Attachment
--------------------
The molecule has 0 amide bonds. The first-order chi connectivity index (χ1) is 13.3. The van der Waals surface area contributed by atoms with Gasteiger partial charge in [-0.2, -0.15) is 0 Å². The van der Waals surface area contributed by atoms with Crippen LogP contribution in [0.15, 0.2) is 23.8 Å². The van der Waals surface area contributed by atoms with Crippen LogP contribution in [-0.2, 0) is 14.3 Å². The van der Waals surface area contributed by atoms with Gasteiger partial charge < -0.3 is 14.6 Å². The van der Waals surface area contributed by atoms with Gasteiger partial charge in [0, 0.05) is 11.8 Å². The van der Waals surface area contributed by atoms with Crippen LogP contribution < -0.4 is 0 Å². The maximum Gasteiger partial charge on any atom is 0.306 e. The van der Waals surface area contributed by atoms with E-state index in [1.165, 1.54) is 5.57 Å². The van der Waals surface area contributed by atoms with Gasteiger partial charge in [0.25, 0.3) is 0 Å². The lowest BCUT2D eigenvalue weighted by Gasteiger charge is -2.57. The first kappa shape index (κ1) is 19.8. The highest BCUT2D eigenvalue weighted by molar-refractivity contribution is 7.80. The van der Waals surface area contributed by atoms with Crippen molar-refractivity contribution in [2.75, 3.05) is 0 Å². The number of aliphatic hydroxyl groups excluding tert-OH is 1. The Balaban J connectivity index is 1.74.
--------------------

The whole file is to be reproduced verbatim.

The molecule has 0 amide bonds. The first-order chi connectivity index (χ1) is 13.3. The van der Waals surface area contributed by atoms with Gasteiger partial charge in [-0.2, -0.15) is 0 Å². The van der Waals surface area contributed by atoms with Crippen LogP contribution in [0.15, 0.2) is 23.8 Å². The van der Waals surface area contributed by atoms with Crippen LogP contribution in [-0.2, 0) is 14.3 Å². The van der Waals surface area contributed by atoms with Gasteiger partial charge < -0.3 is 14.6 Å². The van der Waals surface area contributed by atoms with Gasteiger partial charge in [0, 0.05) is 11.8 Å². The van der Waals surface area contributed by atoms with Crippen LogP contribution < -0.4 is 0 Å². The maximum Gasteiger partial charge on any atom is 0.306 e. The van der Waals surface area contributed by atoms with E-state index in [1.165, 1.54) is 5.57 Å². The van der Waals surface area contributed by atoms with Gasteiger partial charge in [0.25, 0.3) is 0 Å². The lowest BCUT2D eigenvalue weighted by Gasteiger charge is -2.57. The first kappa shape index (κ1) is 19.8. The highest BCUT2D eigenvalue weighted by molar-refractivity contribution is 7.80. The van der Waals surface area contributed by atoms with Crippen molar-refractivity contribution in [2.75, 3.05) is 0 Å². The number of aliphatic hydroxyl groups excluding tert-OH is 1. The Balaban J connectivity index is 1.74.